Then we listen. Listening to others, listening to ourselves through writing and walks, listening to silence through poetry and contemplative practices. Pain that seems unbearable takes on a different quality when listened to and connects us to all those who have been wounded. Kahlil Gibran said, “Your pain is the breaking of the shell that encloses your understanding.” In Buddhism, we talk about listening to the cries of the world. On the night of George Floyd’s murder, I listened to the cries in myself and of the world, as many millions of people did.

In this culture of fixations on progress and happiness — on things we measure going up and to the right — many people are subtly afraid of breaks to that progress, and thereby being in a depressed state. As psychologist Andrew Solomon has wisely pointed out, the opposite of depression is not happiness, it’s vitality. It’s been a challenging year, no doubt, and may be so for a long time to come, yet when I look at myself and those around me, there is so much vitality. We’re life energy waiting for every opportunity to come forth. It is connection and vitality that allow us to act with integrity — from trust and not from fear.

In March, a friend talked about how she was preparing for the COVID lockdown, and made a distinction between preparing and planning which I have found to be helpful during the pandemic. Preparing, on the one hand, is like winter, where we rest, have rituals and practices of gratitude, taking time for the subtler energies and internal conditions to be right — preparing is a time for alchemy, for tao. Planning, in contrast, is a coming forth of energy, an active designing phase and putting parameters in place, shaping the reality we want. Planning can be compared to spring.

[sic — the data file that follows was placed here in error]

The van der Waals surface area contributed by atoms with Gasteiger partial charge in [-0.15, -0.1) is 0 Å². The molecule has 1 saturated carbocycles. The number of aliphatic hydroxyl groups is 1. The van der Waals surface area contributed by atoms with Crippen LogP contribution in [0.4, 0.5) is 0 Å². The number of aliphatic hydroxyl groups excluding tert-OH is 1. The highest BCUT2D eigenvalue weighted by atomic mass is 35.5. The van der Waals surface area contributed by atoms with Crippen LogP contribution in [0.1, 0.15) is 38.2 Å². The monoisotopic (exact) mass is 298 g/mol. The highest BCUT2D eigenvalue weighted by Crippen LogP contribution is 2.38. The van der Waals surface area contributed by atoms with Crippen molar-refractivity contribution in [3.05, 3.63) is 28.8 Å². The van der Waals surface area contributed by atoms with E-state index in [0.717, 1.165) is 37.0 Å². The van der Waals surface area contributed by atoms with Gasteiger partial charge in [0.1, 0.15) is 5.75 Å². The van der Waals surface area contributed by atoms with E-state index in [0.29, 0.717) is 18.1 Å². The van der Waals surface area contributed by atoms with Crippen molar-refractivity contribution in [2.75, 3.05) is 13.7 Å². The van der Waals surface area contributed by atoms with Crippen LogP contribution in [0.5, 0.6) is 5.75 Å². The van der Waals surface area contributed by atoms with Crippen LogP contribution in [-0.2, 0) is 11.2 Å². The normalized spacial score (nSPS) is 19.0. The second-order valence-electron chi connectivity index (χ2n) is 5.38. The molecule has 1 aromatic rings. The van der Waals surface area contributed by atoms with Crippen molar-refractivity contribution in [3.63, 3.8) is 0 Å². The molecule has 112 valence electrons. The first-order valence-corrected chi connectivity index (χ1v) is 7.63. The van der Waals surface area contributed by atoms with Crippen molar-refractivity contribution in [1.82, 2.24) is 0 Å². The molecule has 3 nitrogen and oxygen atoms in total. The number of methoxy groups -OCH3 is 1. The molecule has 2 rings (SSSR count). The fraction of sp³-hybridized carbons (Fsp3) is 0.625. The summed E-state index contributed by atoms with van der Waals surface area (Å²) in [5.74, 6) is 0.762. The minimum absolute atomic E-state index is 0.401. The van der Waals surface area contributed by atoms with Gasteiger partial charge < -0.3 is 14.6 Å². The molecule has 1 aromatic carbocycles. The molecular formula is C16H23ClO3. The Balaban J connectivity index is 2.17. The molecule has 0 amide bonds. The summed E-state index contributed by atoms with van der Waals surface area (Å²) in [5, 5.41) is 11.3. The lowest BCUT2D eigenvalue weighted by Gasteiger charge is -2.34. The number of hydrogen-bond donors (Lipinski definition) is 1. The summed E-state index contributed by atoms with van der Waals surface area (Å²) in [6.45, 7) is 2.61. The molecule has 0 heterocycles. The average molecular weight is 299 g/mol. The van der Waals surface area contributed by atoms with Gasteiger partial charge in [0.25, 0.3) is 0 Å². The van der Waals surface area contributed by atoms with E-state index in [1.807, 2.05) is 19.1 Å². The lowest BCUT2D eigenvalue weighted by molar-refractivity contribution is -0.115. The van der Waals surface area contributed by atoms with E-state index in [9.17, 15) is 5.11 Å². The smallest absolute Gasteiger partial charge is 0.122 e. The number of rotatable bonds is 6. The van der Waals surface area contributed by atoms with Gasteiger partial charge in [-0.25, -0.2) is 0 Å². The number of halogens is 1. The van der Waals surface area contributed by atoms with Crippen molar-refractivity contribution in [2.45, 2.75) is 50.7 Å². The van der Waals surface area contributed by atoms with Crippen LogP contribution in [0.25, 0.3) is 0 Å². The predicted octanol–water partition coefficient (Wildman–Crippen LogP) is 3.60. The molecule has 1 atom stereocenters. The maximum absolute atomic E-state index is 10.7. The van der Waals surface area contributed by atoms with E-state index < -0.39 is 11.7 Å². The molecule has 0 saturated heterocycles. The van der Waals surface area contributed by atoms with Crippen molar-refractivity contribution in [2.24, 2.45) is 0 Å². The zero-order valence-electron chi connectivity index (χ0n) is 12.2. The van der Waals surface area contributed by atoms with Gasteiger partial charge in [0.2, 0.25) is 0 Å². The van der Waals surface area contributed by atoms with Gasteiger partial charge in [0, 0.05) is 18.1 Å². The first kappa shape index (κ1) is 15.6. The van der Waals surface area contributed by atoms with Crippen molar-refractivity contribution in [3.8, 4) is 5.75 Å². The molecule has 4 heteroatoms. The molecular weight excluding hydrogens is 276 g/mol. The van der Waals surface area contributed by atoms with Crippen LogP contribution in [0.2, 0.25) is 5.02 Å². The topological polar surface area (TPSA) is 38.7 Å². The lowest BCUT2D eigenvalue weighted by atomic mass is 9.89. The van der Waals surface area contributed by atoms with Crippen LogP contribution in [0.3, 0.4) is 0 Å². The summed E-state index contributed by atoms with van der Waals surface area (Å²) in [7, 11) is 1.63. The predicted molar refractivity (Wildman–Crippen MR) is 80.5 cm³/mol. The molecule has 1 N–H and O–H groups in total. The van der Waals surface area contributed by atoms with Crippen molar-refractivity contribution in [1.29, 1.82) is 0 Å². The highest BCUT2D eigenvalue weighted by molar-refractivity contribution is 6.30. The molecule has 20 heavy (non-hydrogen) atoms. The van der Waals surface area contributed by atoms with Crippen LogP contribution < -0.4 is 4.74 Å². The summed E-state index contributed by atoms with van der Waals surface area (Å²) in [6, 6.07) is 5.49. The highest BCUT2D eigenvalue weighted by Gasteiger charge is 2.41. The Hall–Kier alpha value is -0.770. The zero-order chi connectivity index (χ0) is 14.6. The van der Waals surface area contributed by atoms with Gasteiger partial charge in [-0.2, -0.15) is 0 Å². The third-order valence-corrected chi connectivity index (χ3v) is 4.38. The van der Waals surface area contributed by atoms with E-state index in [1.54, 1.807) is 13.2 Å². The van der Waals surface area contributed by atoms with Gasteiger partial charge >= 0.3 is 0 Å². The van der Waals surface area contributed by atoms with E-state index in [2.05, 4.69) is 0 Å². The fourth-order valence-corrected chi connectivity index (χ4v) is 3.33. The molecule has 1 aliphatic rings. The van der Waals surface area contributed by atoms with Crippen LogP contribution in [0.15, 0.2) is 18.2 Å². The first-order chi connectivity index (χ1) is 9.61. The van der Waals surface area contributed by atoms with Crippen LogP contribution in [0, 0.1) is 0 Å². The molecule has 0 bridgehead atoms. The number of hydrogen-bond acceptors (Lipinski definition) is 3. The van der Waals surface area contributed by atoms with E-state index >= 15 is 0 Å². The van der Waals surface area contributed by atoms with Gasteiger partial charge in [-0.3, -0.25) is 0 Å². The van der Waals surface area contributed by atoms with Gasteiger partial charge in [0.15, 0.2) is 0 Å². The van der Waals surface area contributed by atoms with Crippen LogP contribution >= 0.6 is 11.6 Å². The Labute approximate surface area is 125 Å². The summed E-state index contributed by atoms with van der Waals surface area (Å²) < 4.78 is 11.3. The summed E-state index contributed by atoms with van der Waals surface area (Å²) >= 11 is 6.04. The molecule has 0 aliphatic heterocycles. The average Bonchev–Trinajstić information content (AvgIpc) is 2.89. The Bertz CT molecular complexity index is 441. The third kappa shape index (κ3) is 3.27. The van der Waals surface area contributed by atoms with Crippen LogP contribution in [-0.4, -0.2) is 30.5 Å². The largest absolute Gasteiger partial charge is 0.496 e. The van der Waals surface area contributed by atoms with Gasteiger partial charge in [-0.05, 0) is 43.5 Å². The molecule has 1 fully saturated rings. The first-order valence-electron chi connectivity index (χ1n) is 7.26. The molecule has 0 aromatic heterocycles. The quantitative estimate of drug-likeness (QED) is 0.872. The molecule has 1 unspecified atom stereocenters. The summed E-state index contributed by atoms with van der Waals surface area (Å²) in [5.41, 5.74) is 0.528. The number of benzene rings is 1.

When things break, we are being asked to look at things from a higher level. We’re challenged to use our language more consciously, to use creative practices to transform and transcend what may otherwise be perceived as a problem. The opposite of death is not life, it’s birth, of something new. When Japanese craftspeople fix broken ceramics with gold, which is called kintsugi, the intention is to create something that is stronger and more beautiful from something that is broken and useless.

This is alchemy, like the transition from winter to spring. There is grief built into growth, grief making love stronger.

In our capitalist world, we tend to insist on too much and too consistent of progress. Just like forest fires that have been suppressed, eventually there is a bigger outbreak. Though the resulting breakdowns are often difficult to endure, these systemic readjustments are usually necessary, even inevitable.

Recently, a teacher in my spiritual lineage is starting to heal the brokenness and trauma in our sangha, with remarkable results. A more cohesive community and more integrated use of skillful means will come from this. I see a similar pattern emerging professionally. This spring and summer, countless communities of practice and networks with deep shared intentions have been launched and strengthened, and more integrated applications of skillfulness are coming forth in every way. These developments give me more than hope. They give me connection and vitality.